This requires a profuse amount of backtracking that is only complicated by how the enemies behave in this game. If you’ve played the 2002 GameCube version, you will no doubt recall and loathe the crimson heads. Basically, after you’ve blindly emptied two pistol mags into the screen trying to kill an advancing zombie, he isn’t done tormenting you yet. Eventually that zombie will reanimate (again!) as a crimson head: a zombie that is tough, twice as fast and dangerous as a normal leg-dragger. Back in 2002 this added a new wrinkle to the tired Resident Evil formula, but in my opinion it just complicated an already obtuse game.
Unless you manage to blast off a zombie’s head while killing it—no easy feat with such wimpy guns and imprecise aiming—you must dispose of its body by incinerating it, to prevent it from coming back as a crimson head. You can do this by carrying kerosene with you—yet another superfluous, inventory-eating item—but you must refill your kerosene bottle at specific locations, and there’s a limited amount in the mansion, so you must use it sparingly…gah! I’m convinced this game is bound and determined to keep me from enjoying it.
The entire game is just like this, especially after you run into the harder bosses and enemies like the reptilian hunters. I don’t mind complex or scary games. System Shock 2 is one of the most user-unfriendly games ever released, but the horror worked and the mechanics made logical sense once you understood them, so I still love it. Resident Evil began life as a convoluted means of overcoming hardware limitations, using those very limitations to make players feel out of control, lost and powerless. But that system only holds up as long as those technical limitations exist. On infinitely superior hardware and in HD, the controls, static camera and cumbersome mechanics really show their age. At this point, Capcom is just piling complication after complication onto an already rickety framework. The game looks and sounds incredible, but once I try to play it, the illusion falls apart.
Putting in an easy mode and re-glossing everything in HD textures does not make this a better game. I’m convinced that unless this was the only thing you had back in 1996, your only reference point for a horror game, nobody would remember the original Resident Evil or its GameCube remake with any fondness. Strip away the rose-tinted glasses and the original Resident Evil—no matter how many HD refreshes and script rewrites it’s undergone—is just a clunky mess. It may have been groundbreaking 20 years ago, but horror games have advanced so far and so fast since then that this gameplay style is nothing less than archaic. But a lot of people drank the PS1 Kool-Aid back in the day, and that’s why Capcom can keep reprinting this relic time and again.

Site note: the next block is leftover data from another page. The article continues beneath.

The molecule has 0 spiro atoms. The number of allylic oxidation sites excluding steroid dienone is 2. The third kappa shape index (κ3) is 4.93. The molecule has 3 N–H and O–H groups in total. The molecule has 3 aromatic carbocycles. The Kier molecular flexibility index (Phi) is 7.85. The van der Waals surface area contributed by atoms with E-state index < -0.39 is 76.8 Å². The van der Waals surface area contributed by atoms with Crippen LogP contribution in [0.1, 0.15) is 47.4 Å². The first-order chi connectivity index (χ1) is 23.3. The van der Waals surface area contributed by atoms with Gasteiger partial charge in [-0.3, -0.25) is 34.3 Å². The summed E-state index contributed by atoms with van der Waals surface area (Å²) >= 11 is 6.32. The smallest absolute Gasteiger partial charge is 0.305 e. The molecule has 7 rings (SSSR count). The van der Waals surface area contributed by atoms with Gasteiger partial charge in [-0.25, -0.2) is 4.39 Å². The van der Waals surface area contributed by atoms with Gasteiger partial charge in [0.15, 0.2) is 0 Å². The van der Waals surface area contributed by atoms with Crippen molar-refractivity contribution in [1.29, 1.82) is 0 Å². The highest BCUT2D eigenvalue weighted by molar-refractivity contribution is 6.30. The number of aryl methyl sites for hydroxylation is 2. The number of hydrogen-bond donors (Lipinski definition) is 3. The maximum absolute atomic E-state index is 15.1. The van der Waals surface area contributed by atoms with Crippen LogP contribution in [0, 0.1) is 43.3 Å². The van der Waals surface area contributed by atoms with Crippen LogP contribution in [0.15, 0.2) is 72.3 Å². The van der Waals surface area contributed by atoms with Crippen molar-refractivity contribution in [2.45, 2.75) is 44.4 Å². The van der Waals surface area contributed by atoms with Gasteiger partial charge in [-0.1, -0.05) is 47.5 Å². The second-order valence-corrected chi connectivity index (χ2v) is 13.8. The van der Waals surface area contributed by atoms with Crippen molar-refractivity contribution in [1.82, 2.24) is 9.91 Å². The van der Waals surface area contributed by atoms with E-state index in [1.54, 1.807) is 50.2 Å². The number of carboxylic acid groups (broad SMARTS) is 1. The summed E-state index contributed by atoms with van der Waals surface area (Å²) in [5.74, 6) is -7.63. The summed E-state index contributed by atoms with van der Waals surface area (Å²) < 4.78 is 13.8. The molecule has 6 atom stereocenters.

I realize that when it was first released, Resident Evil must have been a revelation. It admittedly does a ton of stuff in one game, and the sheer depth and variety of content, mixed with the glossy pre-rendered veneer and fully-voiced dialogue, must have been mind-blowing in 1996. Like Metal Gear Solid, it was one of the first cinematic video game experiences. The GameCube remake came along soon enough after and reworked, polished and updated enough content to be impressive on its own. It must have been how nostalgic fans wanted to remember the campy, grainy original was really like back on the PS1.
But it’s 2015. Resident Evil 4 came out 11 years ago, and it’s already an infinitely better game than the first Resident Evil ever was. I don’t deny that the setting, characters and monsters of Resident Evil are compelling in a classic horror kind of way. If Capcom is serious about rebooting the series, I think revisiting the Spencer mansion with fresh eyes is a great way to do it. But Resident Evil, for all intents and purposes, must be torn down and rebuilt from the ground up. No more clumsy controls, no more static camera angles and fuzzy pre-rendered backdrops.
Resident Evil has the potential to be a bone-chilling survival horror masterpiece again. With limited resources, more vicious enemies and more sadistic traps, the Spencer mansion could be a real nightmare even with modern game mechanics. But in this case, the old ways aren’t the best. Sometimes, you just can’t go home.
* The product in this article was sent to us by the developer/company.
I've been gaming off and on since I was about three, starting with Star Raiders on the Atari 800 computer. As a kid I played mostly on PC--Doom, Duke Nukem, Dark Forces--but enjoyed the 16-bit console wars vicariously during sleepovers and hangouts with my school friends. In 1997 GoldenEye 007 and the N64 brought me back into the console scene and I've played and owned a wide variety of platforms since, although I still have an affection for Nintendo and Sega.
I started writing for Gaming Nexus back in mid-2005, right before the 7th console generation hit. Since then I've focused mostly on the PC and Nintendo scenes but I also play regularly on Sony and Microsoft consoles. My favorite series include Metroid, Deus Ex, Zelda, Metal Gear and Far Cry. I'm also something of an amateur retro collector. I currently live in Columbus, Ohio with my fiancee and our cat, who sits so close to the TV I'd swear she loves Zelda more than we do.View Profile